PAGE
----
Cultural Fellow Toby Paterson talks to Lynn McGarry about the experiences that made him the artist he is today and how he uses them to engage with the students of GCU.
For Toby Paterson, GCU Cultural Fellow and Becks Futures Prize winner, learning that GCU’s campus redevelopment project included plans to create a link between the Saltire Centre and the George Moore building − and straight through Potential Forms, his first painting for the University − was a “dynamic opportunity that demonstrates the painting’s original idea: this is subject to changes of direction”.
“When I was first told that a hole might have to be cut through the painting, rather than be grumpy about it, I understood that, when you work in public spaces, things change,” says Toby. “The project has revolutionised the campus and, to continue to build GCU’s identity, it needed to integrate disparate buildings created over four decades.
“It’s such a productive link, symbolically joining the different parts of the University. I had no problem with punching a hole as long as I got to sort out the work afterwards. There was something dynamic about it. The artist Gordon Matta-Clark specialised in cutting holes in buildings – so this was my Gordon Matta-Clark moment and I actually like Potential Forms more now!”
The revisited Potential Forms has been joined in the new spaces by three new works by Toby – Our Routes, New Conjunction, and Cluster Relief (River).
“I hope the works introduce another level of experience to the environment and become landmarks – not in the sense that there’s a big sculpture on a plinth to be venerated,” says Toby.
“I hope they work in an ambient way. They are placed so that you experience them as you move through the buildings and can be ignored as much as noticed, but subconsciously they will register.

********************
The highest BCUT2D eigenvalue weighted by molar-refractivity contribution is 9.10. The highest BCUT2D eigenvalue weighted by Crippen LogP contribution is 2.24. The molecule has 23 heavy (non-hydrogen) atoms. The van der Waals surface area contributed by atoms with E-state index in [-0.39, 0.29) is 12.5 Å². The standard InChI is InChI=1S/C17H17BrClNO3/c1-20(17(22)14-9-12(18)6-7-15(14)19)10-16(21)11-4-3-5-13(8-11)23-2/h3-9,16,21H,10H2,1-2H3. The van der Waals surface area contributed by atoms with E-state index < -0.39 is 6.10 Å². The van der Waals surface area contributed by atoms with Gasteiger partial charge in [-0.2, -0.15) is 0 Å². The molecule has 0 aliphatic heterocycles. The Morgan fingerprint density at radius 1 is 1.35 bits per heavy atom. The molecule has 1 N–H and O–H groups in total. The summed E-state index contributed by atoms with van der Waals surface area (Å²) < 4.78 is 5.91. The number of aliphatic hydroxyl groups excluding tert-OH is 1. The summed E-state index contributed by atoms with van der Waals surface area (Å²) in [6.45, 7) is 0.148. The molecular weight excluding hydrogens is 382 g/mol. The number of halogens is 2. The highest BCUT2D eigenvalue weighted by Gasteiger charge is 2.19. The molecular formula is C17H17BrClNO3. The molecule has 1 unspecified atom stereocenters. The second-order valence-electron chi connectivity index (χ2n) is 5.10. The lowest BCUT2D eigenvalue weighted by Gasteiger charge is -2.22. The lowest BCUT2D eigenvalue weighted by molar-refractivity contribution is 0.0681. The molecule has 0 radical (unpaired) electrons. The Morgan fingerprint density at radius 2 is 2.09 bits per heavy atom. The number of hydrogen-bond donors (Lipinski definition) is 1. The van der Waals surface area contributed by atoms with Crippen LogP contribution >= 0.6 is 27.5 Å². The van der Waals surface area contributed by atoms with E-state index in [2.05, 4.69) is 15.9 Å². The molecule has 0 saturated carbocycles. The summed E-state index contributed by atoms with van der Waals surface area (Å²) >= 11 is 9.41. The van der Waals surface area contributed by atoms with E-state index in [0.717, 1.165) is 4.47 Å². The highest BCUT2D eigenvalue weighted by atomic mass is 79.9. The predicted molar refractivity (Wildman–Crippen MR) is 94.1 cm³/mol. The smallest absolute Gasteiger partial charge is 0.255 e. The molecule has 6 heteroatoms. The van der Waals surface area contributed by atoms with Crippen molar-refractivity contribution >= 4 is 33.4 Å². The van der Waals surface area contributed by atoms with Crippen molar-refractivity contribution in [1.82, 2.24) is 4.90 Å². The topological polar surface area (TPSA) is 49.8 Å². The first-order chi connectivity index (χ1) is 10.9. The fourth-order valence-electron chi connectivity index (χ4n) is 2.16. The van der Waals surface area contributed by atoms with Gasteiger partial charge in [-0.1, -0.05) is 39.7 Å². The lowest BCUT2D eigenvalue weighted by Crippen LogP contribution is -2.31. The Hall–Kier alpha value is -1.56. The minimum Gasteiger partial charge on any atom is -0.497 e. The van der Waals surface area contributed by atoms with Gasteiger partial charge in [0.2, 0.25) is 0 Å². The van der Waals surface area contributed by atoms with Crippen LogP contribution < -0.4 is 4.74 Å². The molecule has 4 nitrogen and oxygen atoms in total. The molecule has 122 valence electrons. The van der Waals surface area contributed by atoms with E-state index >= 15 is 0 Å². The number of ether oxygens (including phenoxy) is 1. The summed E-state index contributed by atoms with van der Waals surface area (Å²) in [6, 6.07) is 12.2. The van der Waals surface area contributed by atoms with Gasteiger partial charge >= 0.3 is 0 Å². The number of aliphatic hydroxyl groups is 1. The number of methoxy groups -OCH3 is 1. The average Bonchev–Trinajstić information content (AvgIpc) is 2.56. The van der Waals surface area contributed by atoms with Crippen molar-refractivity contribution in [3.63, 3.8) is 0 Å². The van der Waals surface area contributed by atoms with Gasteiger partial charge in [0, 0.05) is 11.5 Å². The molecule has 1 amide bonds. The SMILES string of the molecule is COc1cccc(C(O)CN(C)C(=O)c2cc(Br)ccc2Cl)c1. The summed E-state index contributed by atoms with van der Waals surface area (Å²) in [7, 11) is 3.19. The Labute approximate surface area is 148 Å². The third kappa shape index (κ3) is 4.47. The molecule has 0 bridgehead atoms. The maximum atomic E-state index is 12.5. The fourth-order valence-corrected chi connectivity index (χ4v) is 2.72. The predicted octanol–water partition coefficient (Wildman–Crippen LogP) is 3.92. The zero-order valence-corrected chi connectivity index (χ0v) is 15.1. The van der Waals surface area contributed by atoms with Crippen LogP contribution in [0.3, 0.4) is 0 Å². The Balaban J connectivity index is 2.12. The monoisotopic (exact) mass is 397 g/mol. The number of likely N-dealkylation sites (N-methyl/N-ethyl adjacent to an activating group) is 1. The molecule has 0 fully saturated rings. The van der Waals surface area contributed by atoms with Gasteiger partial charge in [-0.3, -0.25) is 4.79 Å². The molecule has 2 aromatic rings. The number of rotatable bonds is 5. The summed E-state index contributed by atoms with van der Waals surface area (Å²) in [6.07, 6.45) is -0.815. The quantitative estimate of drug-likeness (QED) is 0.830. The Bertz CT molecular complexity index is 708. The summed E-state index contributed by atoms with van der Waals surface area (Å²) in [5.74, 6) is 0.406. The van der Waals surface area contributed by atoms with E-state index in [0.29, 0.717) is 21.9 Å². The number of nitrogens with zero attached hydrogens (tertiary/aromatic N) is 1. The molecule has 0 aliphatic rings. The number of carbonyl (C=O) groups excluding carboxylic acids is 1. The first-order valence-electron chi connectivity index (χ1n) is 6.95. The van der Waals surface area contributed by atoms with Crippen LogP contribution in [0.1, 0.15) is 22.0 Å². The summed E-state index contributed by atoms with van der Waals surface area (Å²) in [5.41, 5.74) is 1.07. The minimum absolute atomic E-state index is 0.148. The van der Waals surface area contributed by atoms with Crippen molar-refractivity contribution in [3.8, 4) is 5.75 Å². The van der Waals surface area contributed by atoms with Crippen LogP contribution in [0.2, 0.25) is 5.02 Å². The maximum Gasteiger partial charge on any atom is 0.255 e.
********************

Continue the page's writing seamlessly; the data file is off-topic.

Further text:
“There’s also an element of time at work. I like the idea of work that sneaks into people’s experience and, if you took it away they would notice that the space is not as interesting as it was. The work has no explicit message, it’s trying to work at an experiential level, stating that the experience of this place is of value. It’s another strand in GCU’s commitment to a quality of environment.
“If they were taken off the wall and placed in a gallery, they would still be art works but they articulate the experience of the place differently to an architect’s plan for redeveloping a campus. They become almost like punctuation marks.”
Toby’s relationship with the campus stretches back to his own student days (when he’d skateboard around its then wide-open spaces), through the creation of Potential Forms in 2005 to becoming a Cultural Fellow in 2011.
“I’m the only visual artist on the Cultural Fellows programme and I was a bit jealous of the writers and musicians who could touch down directly through a workshop or a reading.
“It took a while to work out how I could engage through visual content and that eventually arose through contact with GCU’s graphic design and digital design students. I act almost as a client with a brief to create a collaborative project using my work as a jumping-off point. It becomes a complex thing for students to grapple with and I am hugely impressed by some amazing work.”
He adds: “I was adamant I wanted to work with students and any advice I’d give them is the advice I wish I’d been given at 17 or 18: be as open minded as you have the energy to be and be prepared to be challenged. That relates to the type of institution that GCU is.
“It balances successfully its location and the fact that it draws a big part of its cohort from this part of the world with an incredibly national and international intake. The mix feels really good. The nature of the campus and the feeling of the culture make it possible for students to have this openness. I look back and see how narrow my experiences were when I began art school and many students may feel that as well, until they start university.
“Engaging with GCU is a real opportunity for that to open up. My life went off in another direction when I took a leap of faith and studied in Chicago, but students needn’t take a physical leap of faith, it can be a cultural or intellectual one. The conditions at GCU are increasingly right for that approach to be open to students and young people.
“The more you are open to new experiences and ideas, the more you get and the more you put back out. As I get older, I try to have the doors open as wide as possible.”
Or swing a wrecking ball through them.